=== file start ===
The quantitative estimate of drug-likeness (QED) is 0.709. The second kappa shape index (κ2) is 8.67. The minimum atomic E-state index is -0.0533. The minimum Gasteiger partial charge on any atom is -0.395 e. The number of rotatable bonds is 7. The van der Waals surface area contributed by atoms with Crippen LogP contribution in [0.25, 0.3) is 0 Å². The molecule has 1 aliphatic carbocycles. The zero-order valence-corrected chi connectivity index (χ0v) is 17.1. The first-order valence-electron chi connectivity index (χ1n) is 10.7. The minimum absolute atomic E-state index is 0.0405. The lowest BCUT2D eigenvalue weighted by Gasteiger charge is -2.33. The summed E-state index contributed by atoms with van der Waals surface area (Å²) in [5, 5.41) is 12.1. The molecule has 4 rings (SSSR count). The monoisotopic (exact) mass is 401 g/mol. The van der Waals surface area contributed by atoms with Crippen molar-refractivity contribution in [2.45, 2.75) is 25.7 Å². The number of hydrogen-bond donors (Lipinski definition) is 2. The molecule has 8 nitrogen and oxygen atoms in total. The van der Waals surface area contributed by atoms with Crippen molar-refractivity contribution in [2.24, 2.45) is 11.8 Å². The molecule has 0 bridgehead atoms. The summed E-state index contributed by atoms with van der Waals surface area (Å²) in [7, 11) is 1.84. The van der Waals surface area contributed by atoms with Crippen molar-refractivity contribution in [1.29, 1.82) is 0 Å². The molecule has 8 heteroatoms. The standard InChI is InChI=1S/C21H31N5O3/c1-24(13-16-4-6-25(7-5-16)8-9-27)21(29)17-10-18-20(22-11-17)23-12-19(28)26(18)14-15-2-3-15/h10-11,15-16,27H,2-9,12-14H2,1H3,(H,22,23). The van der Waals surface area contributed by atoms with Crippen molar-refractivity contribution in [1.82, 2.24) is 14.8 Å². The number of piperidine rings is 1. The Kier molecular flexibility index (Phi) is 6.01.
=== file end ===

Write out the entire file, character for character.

The quantitative estimate of drug-likeness (QED) is 0.709. The second kappa shape index (κ2) is 8.67. The minimum atomic E-state index is -0.0533. The minimum Gasteiger partial charge on any atom is -0.395 e. The number of rotatable bonds is 7. The van der Waals surface area contributed by atoms with Crippen LogP contribution in [0.25, 0.3) is 0 Å². The molecule has 1 aliphatic carbocycles. The zero-order valence-corrected chi connectivity index (χ0v) is 17.1. The first-order valence-electron chi connectivity index (χ1n) is 10.7. The minimum absolute atomic E-state index is 0.0405. The lowest BCUT2D eigenvalue weighted by Gasteiger charge is -2.33. The summed E-state index contributed by atoms with van der Waals surface area (Å²) in [5, 5.41) is 12.1. The molecule has 4 rings (SSSR count). The monoisotopic (exact) mass is 401 g/mol. The van der Waals surface area contributed by atoms with Crippen molar-refractivity contribution in [2.45, 2.75) is 25.7 Å². The number of hydrogen-bond donors (Lipinski definition) is 2. The molecule has 8 nitrogen and oxygen atoms in total. The van der Waals surface area contributed by atoms with Crippen molar-refractivity contribution in [2.24, 2.45) is 11.8 Å². The molecule has 0 bridgehead atoms. The summed E-state index contributed by atoms with van der Waals surface area (Å²) in [7, 11) is 1.84. The van der Waals surface area contributed by atoms with Crippen molar-refractivity contribution in [1.29, 1.82) is 0 Å². The molecule has 8 heteroatoms. The standard InChI is InChI=1S/C21H31N5O3/c1-24(13-16-4-6-25(7-5-16)8-9-27)21(29)17-10-18-20(22-11-17)23-12-19(28)26(18)14-15-2-3-15/h10-11,15-16,27H,2-9,12-14H2,1H3,(H,22,23). The van der Waals surface area contributed by atoms with Crippen molar-refractivity contribution in [1.82, 2.24) is 14.8 Å². The number of piperidine rings is 1. The Kier molecular flexibility index (Phi) is 6.01.